LONDON (Reuters) - There is no rush to complete new bank capital rules given that the Trump administration has yet to nominate the U.S. Federal Reserve’s new top banking supervisor, a Bundesbank board member said on Friday.
The Basel Committee of banking supervisors from across the world had hoped to complete the rules in January, but stumbled over one element yet to be resolved by its oversight body.
Daniel Tarullo, a Federal Reserve governor who has been closely involved in banking rules, is stepping down in early April and his replacement, who would sit on the oversight body, has not been announced.
“This person will probably need some time to clarify his or her position, and then we will see where we are,” Bundesbank board member Andreas Dombret said during a visit to London.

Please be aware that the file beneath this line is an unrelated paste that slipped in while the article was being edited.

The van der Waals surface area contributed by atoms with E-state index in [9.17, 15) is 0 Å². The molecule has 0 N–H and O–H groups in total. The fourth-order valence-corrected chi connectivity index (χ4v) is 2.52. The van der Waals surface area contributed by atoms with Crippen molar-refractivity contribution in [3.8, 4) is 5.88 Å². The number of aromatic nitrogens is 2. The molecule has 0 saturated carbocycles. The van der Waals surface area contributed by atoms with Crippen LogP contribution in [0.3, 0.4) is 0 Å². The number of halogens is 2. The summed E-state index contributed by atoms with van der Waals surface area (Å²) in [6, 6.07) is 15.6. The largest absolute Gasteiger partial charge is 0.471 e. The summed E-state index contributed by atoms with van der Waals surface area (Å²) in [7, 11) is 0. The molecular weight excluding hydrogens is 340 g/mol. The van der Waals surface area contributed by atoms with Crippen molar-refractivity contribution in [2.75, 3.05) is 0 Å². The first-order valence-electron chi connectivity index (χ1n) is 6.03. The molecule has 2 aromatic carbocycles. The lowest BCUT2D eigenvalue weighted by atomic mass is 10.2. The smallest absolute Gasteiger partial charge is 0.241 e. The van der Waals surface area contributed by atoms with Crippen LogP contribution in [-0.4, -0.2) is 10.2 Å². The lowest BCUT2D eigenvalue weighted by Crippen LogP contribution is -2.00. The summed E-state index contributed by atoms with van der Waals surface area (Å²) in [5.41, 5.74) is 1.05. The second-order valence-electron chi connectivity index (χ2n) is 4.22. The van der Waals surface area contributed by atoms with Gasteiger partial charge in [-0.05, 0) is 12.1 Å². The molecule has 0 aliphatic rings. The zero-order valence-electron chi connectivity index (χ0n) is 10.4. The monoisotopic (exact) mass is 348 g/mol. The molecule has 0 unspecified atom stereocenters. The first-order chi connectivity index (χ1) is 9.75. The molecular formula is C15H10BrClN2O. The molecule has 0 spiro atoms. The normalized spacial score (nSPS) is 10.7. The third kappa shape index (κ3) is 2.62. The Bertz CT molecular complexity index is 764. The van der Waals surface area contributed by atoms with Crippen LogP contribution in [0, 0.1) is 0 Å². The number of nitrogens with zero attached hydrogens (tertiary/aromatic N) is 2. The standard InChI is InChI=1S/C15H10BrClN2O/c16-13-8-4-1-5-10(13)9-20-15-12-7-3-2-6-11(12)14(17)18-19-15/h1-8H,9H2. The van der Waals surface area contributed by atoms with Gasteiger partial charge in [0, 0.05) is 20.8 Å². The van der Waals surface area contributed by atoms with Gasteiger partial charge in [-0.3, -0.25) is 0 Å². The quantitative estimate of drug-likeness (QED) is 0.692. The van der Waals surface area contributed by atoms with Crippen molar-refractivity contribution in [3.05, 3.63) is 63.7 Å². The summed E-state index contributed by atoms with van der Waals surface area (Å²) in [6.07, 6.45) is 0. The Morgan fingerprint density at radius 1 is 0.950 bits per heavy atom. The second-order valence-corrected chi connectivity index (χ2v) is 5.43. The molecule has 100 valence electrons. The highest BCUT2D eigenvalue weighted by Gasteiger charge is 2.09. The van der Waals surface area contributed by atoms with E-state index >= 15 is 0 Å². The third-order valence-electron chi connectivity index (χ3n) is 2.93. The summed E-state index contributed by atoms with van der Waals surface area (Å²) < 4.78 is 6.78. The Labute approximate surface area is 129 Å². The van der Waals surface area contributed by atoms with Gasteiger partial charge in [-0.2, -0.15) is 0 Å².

“We are not in a rush to do something tomorrow. Neither side is in a rush. We have to put quality over speed,” Dombret, who sits on the Basel Committee, told reporters.
President Donald Trump has signed an executive order calling for existing bank capital rules to be reviewed in a bid to encourage banks to lend more.
This has raised doubts over whether the outstanding rules will ever get approved or be applied by the world’s most important financial market.
Banks have dubbed the remaining capital rules “Basel IV”, meaning a step change in capital on Basel III, the existing set of rules that were rushed through after the 2007-2009 banking crisis to toughen up capital requirements.
Dombret said the new rules would not represent a significant increase in capital.
Basel has said the aim of the outstanding rules is to iron out big differences in the way banks assess risks from loans, a key calculation that determines the size of their capital buffers.
Reporting by Huw Jones; Editing by Tom Heneghan